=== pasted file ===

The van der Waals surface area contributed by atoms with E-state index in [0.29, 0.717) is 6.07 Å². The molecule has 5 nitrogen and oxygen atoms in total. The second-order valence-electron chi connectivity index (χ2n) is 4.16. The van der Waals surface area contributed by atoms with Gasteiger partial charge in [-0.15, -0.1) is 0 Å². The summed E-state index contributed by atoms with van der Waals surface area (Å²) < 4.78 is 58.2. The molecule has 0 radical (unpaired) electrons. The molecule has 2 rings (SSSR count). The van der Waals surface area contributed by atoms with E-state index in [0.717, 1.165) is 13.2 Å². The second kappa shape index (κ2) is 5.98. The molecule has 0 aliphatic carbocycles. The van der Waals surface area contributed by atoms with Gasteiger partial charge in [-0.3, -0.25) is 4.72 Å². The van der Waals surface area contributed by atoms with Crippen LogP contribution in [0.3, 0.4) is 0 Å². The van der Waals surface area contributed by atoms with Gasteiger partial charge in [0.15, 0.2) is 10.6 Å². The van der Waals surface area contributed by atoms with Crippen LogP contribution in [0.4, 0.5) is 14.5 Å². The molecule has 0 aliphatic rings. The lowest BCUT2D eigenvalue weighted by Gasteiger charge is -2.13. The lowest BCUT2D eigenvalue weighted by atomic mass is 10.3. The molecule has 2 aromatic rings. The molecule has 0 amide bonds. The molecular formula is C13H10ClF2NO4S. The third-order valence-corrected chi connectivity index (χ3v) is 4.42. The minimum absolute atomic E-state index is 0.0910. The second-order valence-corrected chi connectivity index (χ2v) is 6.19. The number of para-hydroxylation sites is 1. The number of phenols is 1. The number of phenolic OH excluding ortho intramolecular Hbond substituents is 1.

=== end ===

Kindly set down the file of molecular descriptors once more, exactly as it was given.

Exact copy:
The van der Waals surface area contributed by atoms with E-state index in [0.29, 0.717) is 6.07 Å². The molecule has 5 nitrogen and oxygen atoms in total. The second-order valence-electron chi connectivity index (χ2n) is 4.16. The van der Waals surface area contributed by atoms with Gasteiger partial charge in [-0.15, -0.1) is 0 Å². The summed E-state index contributed by atoms with van der Waals surface area (Å²) < 4.78 is 58.2. The molecule has 0 radical (unpaired) electrons. The molecule has 2 rings (SSSR count). The van der Waals surface area contributed by atoms with E-state index in [0.717, 1.165) is 13.2 Å². The second kappa shape index (κ2) is 5.98. The molecule has 0 aliphatic carbocycles. The van der Waals surface area contributed by atoms with Gasteiger partial charge in [-0.3, -0.25) is 4.72 Å². The van der Waals surface area contributed by atoms with Crippen LogP contribution in [0.3, 0.4) is 0 Å². The van der Waals surface area contributed by atoms with Gasteiger partial charge in [0.15, 0.2) is 10.6 Å². The van der Waals surface area contributed by atoms with Crippen LogP contribution in [0.4, 0.5) is 14.5 Å². The molecule has 0 aliphatic rings. The lowest BCUT2D eigenvalue weighted by Gasteiger charge is -2.13. The lowest BCUT2D eigenvalue weighted by atomic mass is 10.3. The molecule has 2 aromatic rings. The molecule has 0 amide bonds. The molecular formula is C13H10ClF2NO4S. The third-order valence-corrected chi connectivity index (χ3v) is 4.42. The minimum absolute atomic E-state index is 0.0910. The second-order valence-corrected chi connectivity index (χ2v) is 6.19. The number of para-hydroxylation sites is 1. The number of phenols is 1. The number of phenolic OH excluding ortho intramolecular Hbond substituents is 1.